Targeting BCL2 with Venetoclax in Relapsed Chronic Lymphocytic Leukemia

Chisom Anosike, LECOM School of Pharmacy

It has be suggested that signaling from the B-cell antigen receptor (BCR) regulates multiple cellular processes, including proliferation, differentiation, apoptosis, and cell migration, and is essential for normal B-cell development and survival. The BCR pathway is implicated in the pathogenesis of several B-cell malignancies, including diffuse large B-cell lymphoma (DLBCL), follicular lymphoma, mantle-cell lymphoma, and B-cell chronic lymphocytic leukemia (CLL). [1] Research shows that the treatment of CLL has recently changed with the introduction of agents that inhibit intracellular B-cell receptor signaling. [2]

Title: Targeting BCL2 with Venetoclax in Relapsed Chronic Lymphocytic Leukemia
Design Open-label, multicenter, dose-escalation trial; N = 116
Objective To determine the safety profile, pharmacokinetic profile, and maximum tolerated dose, along with developing a potential dose and treatment schedule for a phase two trial
Study Groups Dose- escalation cohort (n = 56); expansion cohort (n = 60)
Methods In the dose-escalation phase, 56 patients received active treatment in one of eight dose groups that ranged from 150 to 1200 mg per day. In the expansion cohort, 60 additional patients were treated with a weekly stepwise ramp-up in doses as high as 400 mg per day.
Duration June 2011 through May 2014
Primary Outcome Measure To measure tumor lysis syndrome and immunoglobulin heavy-chain variable (IGHV)
Baseline characteristic Characteristic Dose-escalation cohort (n= 56) Expansion cohort (n = 60) All patients (n = 116)
median (range) — year
                           67 (36–86)                              66 (42–84)                              66 (36–86)
Sex — no. (%):
Male 41 (73) 48 (80) 89 (77)
Female 15 (27) 12 (20) 27 (23)
Diagnosis — no. (%):
Chronic lymphocytic leukemia 49 (88) 53 (88) 102 (88)
Small lymphocytic lymphoma 7 (12) 7 (12) 14 (12)
Rai stage III or IV — no. (%) 28 (50) 39 (65) 67 (58)
IGHV mutation status- no./total no. with CLL (%)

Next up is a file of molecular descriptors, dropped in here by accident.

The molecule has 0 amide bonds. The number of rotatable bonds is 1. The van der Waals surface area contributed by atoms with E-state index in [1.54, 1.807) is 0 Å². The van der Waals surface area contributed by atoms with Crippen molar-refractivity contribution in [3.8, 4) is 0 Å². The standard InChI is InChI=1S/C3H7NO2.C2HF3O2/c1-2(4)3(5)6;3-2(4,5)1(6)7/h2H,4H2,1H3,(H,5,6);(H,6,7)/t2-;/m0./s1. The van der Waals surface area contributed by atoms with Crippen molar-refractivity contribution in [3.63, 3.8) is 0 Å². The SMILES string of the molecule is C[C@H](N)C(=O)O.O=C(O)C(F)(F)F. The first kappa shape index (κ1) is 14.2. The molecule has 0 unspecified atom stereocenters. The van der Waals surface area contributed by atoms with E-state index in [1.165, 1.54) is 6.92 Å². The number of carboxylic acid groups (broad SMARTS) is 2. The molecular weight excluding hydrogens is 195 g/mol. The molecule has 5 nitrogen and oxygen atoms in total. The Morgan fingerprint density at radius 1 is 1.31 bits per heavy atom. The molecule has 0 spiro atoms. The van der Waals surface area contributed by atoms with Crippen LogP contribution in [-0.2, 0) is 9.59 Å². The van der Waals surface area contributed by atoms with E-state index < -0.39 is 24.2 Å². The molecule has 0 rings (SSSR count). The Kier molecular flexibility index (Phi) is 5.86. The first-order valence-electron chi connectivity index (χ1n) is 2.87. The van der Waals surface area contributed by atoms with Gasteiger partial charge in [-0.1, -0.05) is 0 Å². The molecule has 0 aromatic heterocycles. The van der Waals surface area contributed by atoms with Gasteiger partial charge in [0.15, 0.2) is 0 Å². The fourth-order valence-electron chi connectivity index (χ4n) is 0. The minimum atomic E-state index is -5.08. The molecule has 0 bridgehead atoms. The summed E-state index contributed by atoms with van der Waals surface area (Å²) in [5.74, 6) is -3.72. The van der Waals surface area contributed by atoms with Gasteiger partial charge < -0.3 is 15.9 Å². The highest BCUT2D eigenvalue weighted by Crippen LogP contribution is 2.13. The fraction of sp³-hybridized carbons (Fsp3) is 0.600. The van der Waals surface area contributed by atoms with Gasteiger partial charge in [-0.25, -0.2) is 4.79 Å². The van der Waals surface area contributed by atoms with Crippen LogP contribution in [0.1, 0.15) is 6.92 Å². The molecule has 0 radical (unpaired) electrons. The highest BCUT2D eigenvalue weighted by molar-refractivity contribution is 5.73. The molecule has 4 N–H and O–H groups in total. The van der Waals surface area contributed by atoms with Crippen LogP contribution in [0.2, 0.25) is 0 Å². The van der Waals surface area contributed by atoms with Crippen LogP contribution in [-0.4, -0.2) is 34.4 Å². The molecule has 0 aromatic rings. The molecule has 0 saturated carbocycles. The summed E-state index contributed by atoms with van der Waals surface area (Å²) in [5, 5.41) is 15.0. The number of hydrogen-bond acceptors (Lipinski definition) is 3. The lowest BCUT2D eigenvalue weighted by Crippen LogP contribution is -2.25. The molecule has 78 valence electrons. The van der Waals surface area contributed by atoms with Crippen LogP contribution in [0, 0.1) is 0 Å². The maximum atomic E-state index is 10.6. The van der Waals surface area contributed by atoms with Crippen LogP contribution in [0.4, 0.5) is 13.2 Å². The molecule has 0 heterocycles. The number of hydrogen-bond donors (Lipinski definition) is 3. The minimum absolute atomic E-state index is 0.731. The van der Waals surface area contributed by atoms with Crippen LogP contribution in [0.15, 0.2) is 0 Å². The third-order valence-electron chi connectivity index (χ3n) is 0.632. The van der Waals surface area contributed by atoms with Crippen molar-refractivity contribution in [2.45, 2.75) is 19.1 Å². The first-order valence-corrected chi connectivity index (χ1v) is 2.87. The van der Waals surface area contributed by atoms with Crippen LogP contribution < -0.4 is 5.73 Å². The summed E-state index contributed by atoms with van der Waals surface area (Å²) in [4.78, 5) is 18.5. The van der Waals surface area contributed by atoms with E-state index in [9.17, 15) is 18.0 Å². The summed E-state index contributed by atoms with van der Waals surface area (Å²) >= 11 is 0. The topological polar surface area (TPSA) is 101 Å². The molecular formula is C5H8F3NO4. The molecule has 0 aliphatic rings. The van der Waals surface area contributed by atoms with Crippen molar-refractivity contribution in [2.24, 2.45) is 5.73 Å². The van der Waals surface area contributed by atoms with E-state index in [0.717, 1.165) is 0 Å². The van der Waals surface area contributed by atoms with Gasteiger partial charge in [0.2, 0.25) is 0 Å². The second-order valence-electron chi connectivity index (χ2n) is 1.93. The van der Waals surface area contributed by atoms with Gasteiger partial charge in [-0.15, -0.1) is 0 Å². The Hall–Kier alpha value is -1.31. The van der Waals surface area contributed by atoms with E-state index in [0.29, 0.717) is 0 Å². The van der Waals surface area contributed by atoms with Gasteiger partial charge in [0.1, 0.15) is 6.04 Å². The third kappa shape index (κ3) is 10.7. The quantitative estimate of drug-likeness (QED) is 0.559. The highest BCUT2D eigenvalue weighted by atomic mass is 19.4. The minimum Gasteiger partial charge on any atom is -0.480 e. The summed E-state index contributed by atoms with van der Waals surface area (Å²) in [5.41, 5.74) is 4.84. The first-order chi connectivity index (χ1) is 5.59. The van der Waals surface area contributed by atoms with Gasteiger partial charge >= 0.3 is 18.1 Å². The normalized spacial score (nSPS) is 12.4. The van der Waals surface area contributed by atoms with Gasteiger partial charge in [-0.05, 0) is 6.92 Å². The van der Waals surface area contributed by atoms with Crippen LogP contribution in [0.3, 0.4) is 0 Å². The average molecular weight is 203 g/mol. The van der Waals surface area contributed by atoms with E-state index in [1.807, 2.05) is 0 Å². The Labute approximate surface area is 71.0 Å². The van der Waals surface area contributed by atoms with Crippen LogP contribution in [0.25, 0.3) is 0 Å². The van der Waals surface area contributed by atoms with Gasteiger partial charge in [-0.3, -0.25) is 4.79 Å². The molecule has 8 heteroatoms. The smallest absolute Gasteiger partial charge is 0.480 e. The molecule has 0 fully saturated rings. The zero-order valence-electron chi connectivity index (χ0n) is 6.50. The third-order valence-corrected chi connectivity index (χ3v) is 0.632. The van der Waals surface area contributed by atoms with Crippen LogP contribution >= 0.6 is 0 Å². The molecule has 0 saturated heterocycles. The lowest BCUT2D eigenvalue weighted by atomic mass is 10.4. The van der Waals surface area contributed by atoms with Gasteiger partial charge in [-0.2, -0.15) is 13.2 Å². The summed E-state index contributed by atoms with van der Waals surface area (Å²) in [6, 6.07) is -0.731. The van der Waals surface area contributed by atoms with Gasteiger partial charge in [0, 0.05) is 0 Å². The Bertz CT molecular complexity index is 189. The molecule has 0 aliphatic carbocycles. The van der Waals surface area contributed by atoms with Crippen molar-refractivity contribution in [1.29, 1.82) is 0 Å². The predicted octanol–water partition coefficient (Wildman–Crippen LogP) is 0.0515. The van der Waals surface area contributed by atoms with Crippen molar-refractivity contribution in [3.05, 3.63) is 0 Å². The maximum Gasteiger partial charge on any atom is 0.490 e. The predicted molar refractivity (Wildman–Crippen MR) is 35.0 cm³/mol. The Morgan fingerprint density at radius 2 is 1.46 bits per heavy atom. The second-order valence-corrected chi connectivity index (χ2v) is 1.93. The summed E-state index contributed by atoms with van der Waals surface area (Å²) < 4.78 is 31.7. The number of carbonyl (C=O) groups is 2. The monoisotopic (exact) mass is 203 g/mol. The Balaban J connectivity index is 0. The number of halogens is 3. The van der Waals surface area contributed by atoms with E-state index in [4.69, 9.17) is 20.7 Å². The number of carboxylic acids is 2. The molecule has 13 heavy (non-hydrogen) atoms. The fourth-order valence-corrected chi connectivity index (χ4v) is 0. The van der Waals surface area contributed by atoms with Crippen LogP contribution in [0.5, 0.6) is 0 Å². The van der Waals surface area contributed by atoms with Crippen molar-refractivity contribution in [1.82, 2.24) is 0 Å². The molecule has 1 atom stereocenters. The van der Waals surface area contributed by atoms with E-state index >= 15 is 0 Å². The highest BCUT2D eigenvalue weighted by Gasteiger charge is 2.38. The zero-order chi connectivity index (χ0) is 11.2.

Unmutated 26/49 (53) 20/53 (38) 46/102 (45)
Mutated 6/49 (12) 11/53 (21) 17/102 (17)
Data missing 17/49 (35) 22/53 (42) 39/102 (38)
Bulky nodes – no. (%)  
> 5 cm 29 (52) 38 (63) 67 (58)
> 10 cm 10 (18) 12 (20) 22 (19)
Results Venetoclax was active at all dose levels. Clinical tumor lysis syndrome occurred in three of fifty-six patients in the dose-escalation cohort, with one death. After adjustments to the dose-escalation schedule, clinical tumor lysis syndrome did not occur in any of the 60 patients in the expansion cohort. Among the 116 patients who received venetoclax, 92 (79%) had a response.

Response rates ranged from 71% to 79% among patients in subgroups with an adverse prognosis, including those with resistance to fludarabine, those with chromosome 17p deletions (deletion 17p CLL), and those with un-mutated IGHV.

Adverse Events Common Adverse Events: diarrhea (52%), upper respiratory tract infection (URTI) (48%), nausea (47%), neutropenia (45%), fatigue (40%), cough (30%), pyrexia (26%), anemia (25%), headache (24%), constipation (21%), thrombocytopenia (21%), arthralgia (18%), vomiting (18%), peripheral edema (16%), hyperglycemia (15%)
Serious Adverse Events: febrile neutropenia (6%), pneumonia (4%), URTI (3%), immune thrombocytopenia (3%), tumor lysis syndrome (3%), diarrhea (2%), fluid overload (2%), hyperglycemia (2%), prostate cancer (2%), pyrexia (2%)
Percentage that Discontinued due to Adverse Events: progressive disease (35%), toxicity (11%), eligibility for allogeneic stem-cell transplantation (6%)
Study Author Conclusions Venetoclax was shown to have substantial antitumor activity in patients with relapsed CLL, including those with poor prognostic features. Responses appeared to be more durable among those who had a complete response than among those with a partial response. Gradual dose escalation appeared to minimize the risk of the tumor lysis syndrome, the major toxicity associated with venetoclax.

The survival of patients with relapsed CLL has improved since the development of targeted therapies that inhibit signaling from the B-cell receptor. This study was limited to adult patients with CLL relapse or refractory disease only.


  1. Advani RH, Buggy JJ, Sharman JP, et al. Bruton tyrosine kinase inhibitor ibrutinib (PCI-32765) has significant activity in patients with relapsed/refractory B-cell malignancies. J Clin Oncol. 2013;31(1):88-94.
  2. Roberts AW, Davids MS, Pagel JM, et al. Targeting BCL2 with Venetoclax in Relapsed Chronic Lymphocytic Leukemia. N Engl J Med. 2016;374(4):311-22.







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